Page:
People often think that great leaders are born, not made—that they are somehow destined for greatness. I believe, however, it’s the opposite—that committing oneself to an inspiring cause is what forges you into a great human being.
Commitment means dedication to a cause or purpose larger than yourself.
As we well know, people can be committed primarily to themselves and their own causes—a business, the family, a sport or hobby. In fact, that is where most people place their devotion and loyalty. You can live a life dedicated to mothering or gardening or making money, but I am asking that you consider a commitment to the common good: to something that takes you out of yourself and into the realm of service.
Living a committed life is not about doing good so that you can feel good about yourself or look good to others. It is about answering a call that creates a new context for your life. Living this way is guided by taking a stand and giving your word that you will live into that stand and have it shape your life. It requires keeping that commitment in the face of challenges by creating a context of possibility and transformation. You learn to pay attention, to train yourself to navigate the upsets and challenges and to learn from and be nourished by them.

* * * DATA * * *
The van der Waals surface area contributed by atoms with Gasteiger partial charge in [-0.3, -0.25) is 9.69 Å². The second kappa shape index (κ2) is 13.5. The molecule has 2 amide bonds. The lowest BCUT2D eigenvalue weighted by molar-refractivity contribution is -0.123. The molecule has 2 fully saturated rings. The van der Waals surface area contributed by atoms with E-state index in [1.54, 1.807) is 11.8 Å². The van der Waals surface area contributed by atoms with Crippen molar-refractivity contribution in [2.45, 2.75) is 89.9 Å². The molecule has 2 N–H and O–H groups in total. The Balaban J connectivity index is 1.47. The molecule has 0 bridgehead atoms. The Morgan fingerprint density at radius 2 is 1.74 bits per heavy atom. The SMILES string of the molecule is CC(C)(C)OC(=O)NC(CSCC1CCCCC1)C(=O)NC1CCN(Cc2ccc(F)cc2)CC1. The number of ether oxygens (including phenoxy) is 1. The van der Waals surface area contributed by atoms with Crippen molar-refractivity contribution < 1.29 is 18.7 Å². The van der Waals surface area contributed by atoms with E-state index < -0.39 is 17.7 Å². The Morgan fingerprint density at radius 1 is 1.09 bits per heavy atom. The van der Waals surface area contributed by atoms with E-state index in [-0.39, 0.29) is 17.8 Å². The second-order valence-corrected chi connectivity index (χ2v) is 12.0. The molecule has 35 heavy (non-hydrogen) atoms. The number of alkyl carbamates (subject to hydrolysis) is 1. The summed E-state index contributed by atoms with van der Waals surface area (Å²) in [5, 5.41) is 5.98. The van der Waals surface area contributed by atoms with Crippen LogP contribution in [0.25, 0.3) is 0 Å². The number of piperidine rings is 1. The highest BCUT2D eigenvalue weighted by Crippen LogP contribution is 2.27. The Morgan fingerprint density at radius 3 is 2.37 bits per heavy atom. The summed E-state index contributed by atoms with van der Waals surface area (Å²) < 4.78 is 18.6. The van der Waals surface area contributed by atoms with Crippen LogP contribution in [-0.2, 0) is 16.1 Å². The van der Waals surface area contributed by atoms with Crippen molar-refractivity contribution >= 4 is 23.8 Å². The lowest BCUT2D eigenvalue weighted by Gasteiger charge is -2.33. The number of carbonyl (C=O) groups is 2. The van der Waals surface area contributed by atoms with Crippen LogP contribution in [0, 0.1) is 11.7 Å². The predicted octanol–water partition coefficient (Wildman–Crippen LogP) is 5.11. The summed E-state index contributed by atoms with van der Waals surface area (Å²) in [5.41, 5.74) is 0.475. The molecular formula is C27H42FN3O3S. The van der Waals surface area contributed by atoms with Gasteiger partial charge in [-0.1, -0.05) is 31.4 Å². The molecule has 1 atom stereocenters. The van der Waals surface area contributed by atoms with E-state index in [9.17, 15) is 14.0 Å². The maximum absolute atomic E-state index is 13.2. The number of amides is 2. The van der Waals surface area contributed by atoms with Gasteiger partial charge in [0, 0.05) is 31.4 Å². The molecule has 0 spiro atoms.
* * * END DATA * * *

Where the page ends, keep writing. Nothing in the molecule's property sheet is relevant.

When you are able to turn breakdowns into breakthroughs, then whatever comes at you in life (a job loss, a death, cancer, the breakup of a marriage) can become a gift; it’s all there to teach you, to empower you somehow. You’re free from falling into the dark hole of depression or wallowing in jealousy or envy. It’s not that life’s difficulties don’t show up, but they show up in a way that you are served by them rather than being taken down by them. That’s the frame of reference that I come from. I can’t prove if this is universally true or false; I just know that it works. This mindset is what has allowed me to discover the distinct joys of living a committed life.
OUR TIMES CALL FOR COMMITMENT